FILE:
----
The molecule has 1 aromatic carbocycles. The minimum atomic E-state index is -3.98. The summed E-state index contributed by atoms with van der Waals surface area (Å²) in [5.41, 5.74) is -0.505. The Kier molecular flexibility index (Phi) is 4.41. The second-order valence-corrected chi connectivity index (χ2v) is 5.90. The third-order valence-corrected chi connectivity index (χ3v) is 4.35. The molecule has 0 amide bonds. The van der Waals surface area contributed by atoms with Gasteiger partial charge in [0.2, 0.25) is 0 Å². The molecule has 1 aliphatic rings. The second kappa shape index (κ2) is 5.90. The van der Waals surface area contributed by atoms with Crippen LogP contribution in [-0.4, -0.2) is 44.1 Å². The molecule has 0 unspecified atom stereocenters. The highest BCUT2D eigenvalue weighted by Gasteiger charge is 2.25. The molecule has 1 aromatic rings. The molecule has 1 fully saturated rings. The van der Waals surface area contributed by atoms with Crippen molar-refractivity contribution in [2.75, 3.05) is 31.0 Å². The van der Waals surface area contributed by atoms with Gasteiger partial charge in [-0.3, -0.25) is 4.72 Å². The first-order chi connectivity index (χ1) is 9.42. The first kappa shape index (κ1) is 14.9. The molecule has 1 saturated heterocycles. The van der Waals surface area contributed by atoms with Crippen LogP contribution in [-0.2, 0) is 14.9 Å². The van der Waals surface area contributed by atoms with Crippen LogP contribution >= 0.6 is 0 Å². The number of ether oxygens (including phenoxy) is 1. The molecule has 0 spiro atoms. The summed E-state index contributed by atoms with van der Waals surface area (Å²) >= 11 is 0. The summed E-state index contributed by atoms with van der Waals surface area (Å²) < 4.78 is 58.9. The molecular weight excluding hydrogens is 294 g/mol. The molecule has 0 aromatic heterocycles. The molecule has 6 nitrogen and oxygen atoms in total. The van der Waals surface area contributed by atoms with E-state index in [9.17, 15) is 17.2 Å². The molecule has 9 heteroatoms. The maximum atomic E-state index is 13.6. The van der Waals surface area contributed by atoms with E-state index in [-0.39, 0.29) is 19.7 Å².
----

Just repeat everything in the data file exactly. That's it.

The molecule has 1 aromatic carbocycles. The minimum atomic E-state index is -3.98. The summed E-state index contributed by atoms with van der Waals surface area (Å²) in [5.41, 5.74) is -0.505. The Kier molecular flexibility index (Phi) is 4.41. The second-order valence-corrected chi connectivity index (χ2v) is 5.90. The third-order valence-corrected chi connectivity index (χ3v) is 4.35. The molecule has 0 amide bonds. The van der Waals surface area contributed by atoms with Gasteiger partial charge in [0.2, 0.25) is 0 Å². The molecule has 1 aliphatic rings. The second kappa shape index (κ2) is 5.90. The van der Waals surface area contributed by atoms with Crippen LogP contribution in [-0.4, -0.2) is 44.1 Å². The molecule has 0 unspecified atom stereocenters. The highest BCUT2D eigenvalue weighted by Gasteiger charge is 2.25. The molecule has 1 aromatic rings. The molecule has 1 fully saturated rings. The van der Waals surface area contributed by atoms with Crippen molar-refractivity contribution in [2.75, 3.05) is 31.0 Å². The van der Waals surface area contributed by atoms with Gasteiger partial charge in [-0.3, -0.25) is 4.72 Å². The first-order chi connectivity index (χ1) is 9.42. The first kappa shape index (κ1) is 14.9. The molecule has 1 saturated heterocycles. The van der Waals surface area contributed by atoms with Crippen LogP contribution in [-0.2, 0) is 14.9 Å². The van der Waals surface area contributed by atoms with Crippen LogP contribution >= 0.6 is 0 Å². The number of ether oxygens (including phenoxy) is 1. The molecule has 0 spiro atoms. The summed E-state index contributed by atoms with van der Waals surface area (Å²) >= 11 is 0. The summed E-state index contributed by atoms with van der Waals surface area (Å²) < 4.78 is 58.9. The molecular weight excluding hydrogens is 294 g/mol. The molecule has 0 aromatic heterocycles. The molecule has 6 nitrogen and oxygen atoms in total. The van der Waals surface area contributed by atoms with E-state index in [9.17, 15) is 17.2 Å². The molecule has 9 heteroatoms. The maximum atomic E-state index is 13.6. The van der Waals surface area contributed by atoms with E-state index in [-0.39, 0.29) is 19.7 Å².